You know this team had expectations to do great things this year. I’m sure they felt, as did many fans, that a number of things would have to fall into place in order for this team to make noise in the Central this year. With all the setbacks we’ve suffered, I’m sure it’s on their mind when they get up in the morning, on the way to the ballpark, during the games, in the locker room afterwards and at home or at the hotel on the road, trying to get a good night’s rest and not focus on the negative. Pushing forward after a demoralising start to the season is not the easiest thing to do and I respect this bunch for continuing to play hard and get back in the thick of things.
Soriano, Baker and Johnson will eventually come back. Wells is here and Cashner is a ways out. Byrd is still a couple months from manning centerfield again. This team is going to need every star and no-name to pull together and get this thing done. Good to see the guys continue to push hard, even against a strong opponent like Philadelphia. Three more games to go in the city of brotherly love. Go Cubs Go! (And because the lyrics seem appropriate, a little Springsteen for you as you go on your way):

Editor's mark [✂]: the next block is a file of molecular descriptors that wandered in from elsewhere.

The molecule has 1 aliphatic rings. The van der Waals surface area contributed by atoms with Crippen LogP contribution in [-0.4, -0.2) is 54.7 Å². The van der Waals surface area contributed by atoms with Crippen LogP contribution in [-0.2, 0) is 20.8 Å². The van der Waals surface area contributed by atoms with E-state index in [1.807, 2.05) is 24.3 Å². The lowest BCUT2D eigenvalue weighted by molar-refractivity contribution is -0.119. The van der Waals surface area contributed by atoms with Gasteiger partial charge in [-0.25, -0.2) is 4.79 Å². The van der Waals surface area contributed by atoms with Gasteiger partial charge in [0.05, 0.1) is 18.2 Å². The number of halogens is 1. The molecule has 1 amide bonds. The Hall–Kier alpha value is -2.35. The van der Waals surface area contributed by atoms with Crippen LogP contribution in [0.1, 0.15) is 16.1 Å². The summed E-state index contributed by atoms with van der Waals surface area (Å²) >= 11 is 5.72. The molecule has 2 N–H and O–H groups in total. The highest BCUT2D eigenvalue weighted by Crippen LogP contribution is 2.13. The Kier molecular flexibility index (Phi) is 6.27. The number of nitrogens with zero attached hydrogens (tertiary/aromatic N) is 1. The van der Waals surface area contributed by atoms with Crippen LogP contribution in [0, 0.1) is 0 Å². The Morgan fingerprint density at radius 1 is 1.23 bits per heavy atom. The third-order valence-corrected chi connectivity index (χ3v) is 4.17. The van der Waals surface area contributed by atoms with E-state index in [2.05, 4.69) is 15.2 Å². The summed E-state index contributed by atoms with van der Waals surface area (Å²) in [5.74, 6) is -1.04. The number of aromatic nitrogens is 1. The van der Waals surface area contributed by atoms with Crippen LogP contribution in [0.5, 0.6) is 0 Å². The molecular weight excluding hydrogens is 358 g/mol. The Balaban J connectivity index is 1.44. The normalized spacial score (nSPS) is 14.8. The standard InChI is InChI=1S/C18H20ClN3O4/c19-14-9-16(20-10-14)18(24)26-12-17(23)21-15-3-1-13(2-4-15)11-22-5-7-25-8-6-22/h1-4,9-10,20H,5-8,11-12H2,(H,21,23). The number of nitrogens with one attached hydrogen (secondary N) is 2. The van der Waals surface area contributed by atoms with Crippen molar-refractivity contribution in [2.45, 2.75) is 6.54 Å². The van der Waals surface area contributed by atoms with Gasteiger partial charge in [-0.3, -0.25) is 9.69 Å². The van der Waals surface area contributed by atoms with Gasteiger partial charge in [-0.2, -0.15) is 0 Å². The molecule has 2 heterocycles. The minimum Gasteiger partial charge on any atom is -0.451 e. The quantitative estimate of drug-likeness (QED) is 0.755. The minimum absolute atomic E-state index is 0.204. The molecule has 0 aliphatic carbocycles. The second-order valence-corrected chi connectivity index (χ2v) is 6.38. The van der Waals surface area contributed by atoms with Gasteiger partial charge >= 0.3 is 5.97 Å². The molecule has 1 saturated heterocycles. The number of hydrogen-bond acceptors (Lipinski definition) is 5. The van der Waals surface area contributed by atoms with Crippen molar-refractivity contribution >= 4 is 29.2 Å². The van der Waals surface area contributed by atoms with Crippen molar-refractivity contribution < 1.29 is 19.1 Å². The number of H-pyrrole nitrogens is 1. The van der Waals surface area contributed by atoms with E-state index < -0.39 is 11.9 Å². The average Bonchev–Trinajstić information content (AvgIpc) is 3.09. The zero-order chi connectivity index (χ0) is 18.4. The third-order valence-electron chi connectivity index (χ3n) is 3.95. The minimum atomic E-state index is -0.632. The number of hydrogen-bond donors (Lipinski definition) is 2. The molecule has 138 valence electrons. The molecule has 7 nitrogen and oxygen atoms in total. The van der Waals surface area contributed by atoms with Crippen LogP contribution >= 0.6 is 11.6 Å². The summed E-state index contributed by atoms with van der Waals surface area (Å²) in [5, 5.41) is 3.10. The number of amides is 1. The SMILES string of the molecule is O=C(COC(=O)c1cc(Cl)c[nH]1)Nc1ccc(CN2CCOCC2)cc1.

Aint no angel gonna greet me
Its just you and I my friend
My clothes don’t fit me no more
I walked a thousand miles
Just to slip the skin
The night has fallen, Im lyinawake
I can feel myself fading away
So receive me brother with your faithless kiss
Or will we leave each other alone like this
On the streets of philadelphia
One of the benefits to working in the city is the ability to walk to a number of places in order to kill time at lunch.
If I get an opportunity to take a lunch, I normally head out for about a half hour and can hit up Best Buy, Barnes and Noble, a food place and maybe one more stop within a few blocks. Ok, so maybe it takes 45 minutes. Nine times out of ten, if I don’t hit them all, I at least end up at Barnes and Noble.
I probably owe Barnes and Noble a ton of money. If they were able to one day scans us as we walked through the turnstile door and figure out how many pages, or how many books we’ve read without buying and then charge us retroactively for that reading, I would probably have to finance the fee. I am definitely one of the guilty parties that put Borders out of business. Barnes and Noble one day is probably going to be next.